The gift

I began this latest move like every other one I’ve ever made – that is, with the very best of intentions. Inspired by the snippets I’d read of Marie Kondo’s book The Life-changing Magic of Tidying Up, I zealously tackled the unfathomably large quantities of stuff I’ve acquired over the years. I returned things to their rightful owners. I found new homes for towering mountains of clothing, toys, and books. I filled dumpsters with load after load of trash. I carefully sorted and packed things away in boxes, neatly labelled with their contents. In the end, of course, as always happens despite my good intentions, I ran out of boxes and time and desperately began dumping drawers into plastic garbage bags and clearing surfaces by indiscriminately sweeping everything into buckets, shopping bags, laundry baskets, and garbage cans. Even after officially moving, we had to make a few trips back to the house to pick up things we had left behind in the rush. I am sadly resigned to the fact that it will probably take the next ten years to sort through all of those hastily filled buckets, bags, baskets, and cans…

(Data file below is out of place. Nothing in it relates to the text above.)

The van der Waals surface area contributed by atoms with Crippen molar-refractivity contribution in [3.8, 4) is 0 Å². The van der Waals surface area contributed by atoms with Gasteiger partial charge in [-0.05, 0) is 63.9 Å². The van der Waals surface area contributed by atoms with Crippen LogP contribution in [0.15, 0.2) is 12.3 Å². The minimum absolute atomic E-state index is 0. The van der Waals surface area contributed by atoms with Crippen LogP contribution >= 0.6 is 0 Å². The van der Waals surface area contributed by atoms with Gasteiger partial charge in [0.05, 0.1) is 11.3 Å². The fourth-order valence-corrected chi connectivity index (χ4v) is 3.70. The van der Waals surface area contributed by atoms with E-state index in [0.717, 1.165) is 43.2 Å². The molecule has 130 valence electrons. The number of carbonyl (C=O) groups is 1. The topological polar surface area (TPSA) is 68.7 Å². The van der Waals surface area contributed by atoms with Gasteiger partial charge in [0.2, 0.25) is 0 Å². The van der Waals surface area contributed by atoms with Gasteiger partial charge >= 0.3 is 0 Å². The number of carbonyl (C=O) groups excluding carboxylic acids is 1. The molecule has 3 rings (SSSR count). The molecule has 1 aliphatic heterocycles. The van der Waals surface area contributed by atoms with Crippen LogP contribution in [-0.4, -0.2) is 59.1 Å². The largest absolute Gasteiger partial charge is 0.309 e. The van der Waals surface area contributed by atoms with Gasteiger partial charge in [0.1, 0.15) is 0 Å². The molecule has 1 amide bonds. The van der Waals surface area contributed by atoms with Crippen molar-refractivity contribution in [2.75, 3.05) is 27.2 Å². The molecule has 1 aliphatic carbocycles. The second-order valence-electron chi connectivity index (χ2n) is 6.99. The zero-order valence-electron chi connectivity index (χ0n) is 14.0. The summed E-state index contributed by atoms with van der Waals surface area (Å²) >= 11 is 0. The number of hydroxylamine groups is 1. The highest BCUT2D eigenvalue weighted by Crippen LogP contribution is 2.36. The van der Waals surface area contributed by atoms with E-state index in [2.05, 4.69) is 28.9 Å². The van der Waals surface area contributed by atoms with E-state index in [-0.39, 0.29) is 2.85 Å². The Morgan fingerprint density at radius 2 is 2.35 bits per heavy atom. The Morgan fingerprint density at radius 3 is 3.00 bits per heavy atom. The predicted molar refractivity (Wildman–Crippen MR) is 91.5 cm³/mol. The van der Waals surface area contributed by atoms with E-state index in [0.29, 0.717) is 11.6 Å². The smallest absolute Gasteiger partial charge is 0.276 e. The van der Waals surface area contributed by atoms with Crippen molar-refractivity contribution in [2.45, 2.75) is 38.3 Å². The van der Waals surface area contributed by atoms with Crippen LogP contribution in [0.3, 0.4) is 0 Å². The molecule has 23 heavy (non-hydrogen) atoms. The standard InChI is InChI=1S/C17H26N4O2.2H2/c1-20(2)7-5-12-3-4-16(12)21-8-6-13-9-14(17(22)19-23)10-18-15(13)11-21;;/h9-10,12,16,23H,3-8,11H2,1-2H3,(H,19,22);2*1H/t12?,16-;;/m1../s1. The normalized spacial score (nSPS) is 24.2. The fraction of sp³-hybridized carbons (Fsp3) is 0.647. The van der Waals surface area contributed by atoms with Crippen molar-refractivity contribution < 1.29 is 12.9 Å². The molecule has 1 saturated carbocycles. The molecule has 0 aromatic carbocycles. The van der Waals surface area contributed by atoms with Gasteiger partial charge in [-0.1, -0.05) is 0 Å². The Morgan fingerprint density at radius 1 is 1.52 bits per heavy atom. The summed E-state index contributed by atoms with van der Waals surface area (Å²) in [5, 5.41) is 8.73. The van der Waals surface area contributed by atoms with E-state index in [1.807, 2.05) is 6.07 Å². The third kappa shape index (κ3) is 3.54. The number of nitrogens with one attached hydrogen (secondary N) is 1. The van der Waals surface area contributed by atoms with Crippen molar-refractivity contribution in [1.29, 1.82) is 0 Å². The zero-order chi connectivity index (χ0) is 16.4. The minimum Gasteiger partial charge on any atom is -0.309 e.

Last week I went back to our old house, which is still on the market. There was one last thing I needed to get and it had been preying on my mind. Seventeen years ago, my mother-in-law came from England to visit us in our first house in Charlottesville. With the brio that only elderly women possess, she brought me plants from her own garden that she had dug up that morning and wrapped in tissue right before heading to the airport. They traveled in her purse across the Atlantic. She presented them to me with a flourish upon her arrival.

The primulas she brought me had been planted in the beautiful garden of my husband’s first home in Scotland.